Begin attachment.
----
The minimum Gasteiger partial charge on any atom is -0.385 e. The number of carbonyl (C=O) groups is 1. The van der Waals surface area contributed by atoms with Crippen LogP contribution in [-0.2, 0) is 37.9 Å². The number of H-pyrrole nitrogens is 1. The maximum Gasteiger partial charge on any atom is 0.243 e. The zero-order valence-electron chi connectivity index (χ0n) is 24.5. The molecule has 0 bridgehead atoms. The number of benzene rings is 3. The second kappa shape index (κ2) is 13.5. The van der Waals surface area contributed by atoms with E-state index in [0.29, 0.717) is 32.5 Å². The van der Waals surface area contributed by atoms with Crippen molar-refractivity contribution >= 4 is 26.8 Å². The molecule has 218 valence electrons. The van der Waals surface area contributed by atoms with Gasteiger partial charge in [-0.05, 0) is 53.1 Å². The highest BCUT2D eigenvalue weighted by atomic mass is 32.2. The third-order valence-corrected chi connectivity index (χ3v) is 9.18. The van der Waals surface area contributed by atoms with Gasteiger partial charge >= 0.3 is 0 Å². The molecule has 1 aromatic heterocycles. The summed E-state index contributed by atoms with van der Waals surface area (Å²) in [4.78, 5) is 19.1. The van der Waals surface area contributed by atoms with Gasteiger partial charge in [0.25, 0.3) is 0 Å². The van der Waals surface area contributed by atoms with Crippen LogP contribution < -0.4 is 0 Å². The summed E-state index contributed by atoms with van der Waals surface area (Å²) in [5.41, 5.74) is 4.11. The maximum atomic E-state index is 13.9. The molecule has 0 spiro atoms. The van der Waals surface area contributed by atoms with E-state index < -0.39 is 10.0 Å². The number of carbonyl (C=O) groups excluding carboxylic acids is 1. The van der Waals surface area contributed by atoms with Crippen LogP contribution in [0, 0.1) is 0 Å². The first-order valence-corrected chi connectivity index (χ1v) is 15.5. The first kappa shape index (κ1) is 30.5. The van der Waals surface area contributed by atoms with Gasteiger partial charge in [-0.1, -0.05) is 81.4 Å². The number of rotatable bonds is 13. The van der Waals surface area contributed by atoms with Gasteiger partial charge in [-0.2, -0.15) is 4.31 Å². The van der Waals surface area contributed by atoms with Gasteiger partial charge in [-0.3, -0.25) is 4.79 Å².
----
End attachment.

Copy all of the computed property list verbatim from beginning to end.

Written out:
The minimum Gasteiger partial charge on any atom is -0.385 e. The number of carbonyl (C=O) groups is 1. The van der Waals surface area contributed by atoms with Crippen LogP contribution in [-0.2, 0) is 37.9 Å². The number of H-pyrrole nitrogens is 1. The maximum Gasteiger partial charge on any atom is 0.243 e. The zero-order valence-electron chi connectivity index (χ0n) is 24.5. The molecule has 0 bridgehead atoms. The number of benzene rings is 3. The second kappa shape index (κ2) is 13.5. The van der Waals surface area contributed by atoms with E-state index in [0.29, 0.717) is 32.5 Å². The van der Waals surface area contributed by atoms with Crippen molar-refractivity contribution >= 4 is 26.8 Å². The molecule has 218 valence electrons. The van der Waals surface area contributed by atoms with Gasteiger partial charge in [-0.05, 0) is 53.1 Å². The highest BCUT2D eigenvalue weighted by atomic mass is 32.2. The third-order valence-corrected chi connectivity index (χ3v) is 9.18. The van der Waals surface area contributed by atoms with Gasteiger partial charge >= 0.3 is 0 Å². The molecule has 1 aromatic heterocycles. The summed E-state index contributed by atoms with van der Waals surface area (Å²) in [4.78, 5) is 19.1. The van der Waals surface area contributed by atoms with Gasteiger partial charge in [0.25, 0.3) is 0 Å². The van der Waals surface area contributed by atoms with Crippen LogP contribution < -0.4 is 0 Å². The summed E-state index contributed by atoms with van der Waals surface area (Å²) in [5.41, 5.74) is 4.11. The maximum atomic E-state index is 13.9. The molecule has 0 spiro atoms. The van der Waals surface area contributed by atoms with E-state index < -0.39 is 10.0 Å². The number of carbonyl (C=O) groups excluding carboxylic acids is 1. The van der Waals surface area contributed by atoms with Crippen LogP contribution in [0, 0.1) is 0 Å². The first-order valence-corrected chi connectivity index (χ1v) is 15.5. The first kappa shape index (κ1) is 30.5. The van der Waals surface area contributed by atoms with Gasteiger partial charge in [-0.1, -0.05) is 81.4 Å². The number of rotatable bonds is 13. The van der Waals surface area contributed by atoms with Gasteiger partial charge in [-0.2, -0.15) is 4.31 Å². The van der Waals surface area contributed by atoms with Gasteiger partial charge in [-0.3, -0.25) is 4.79 Å².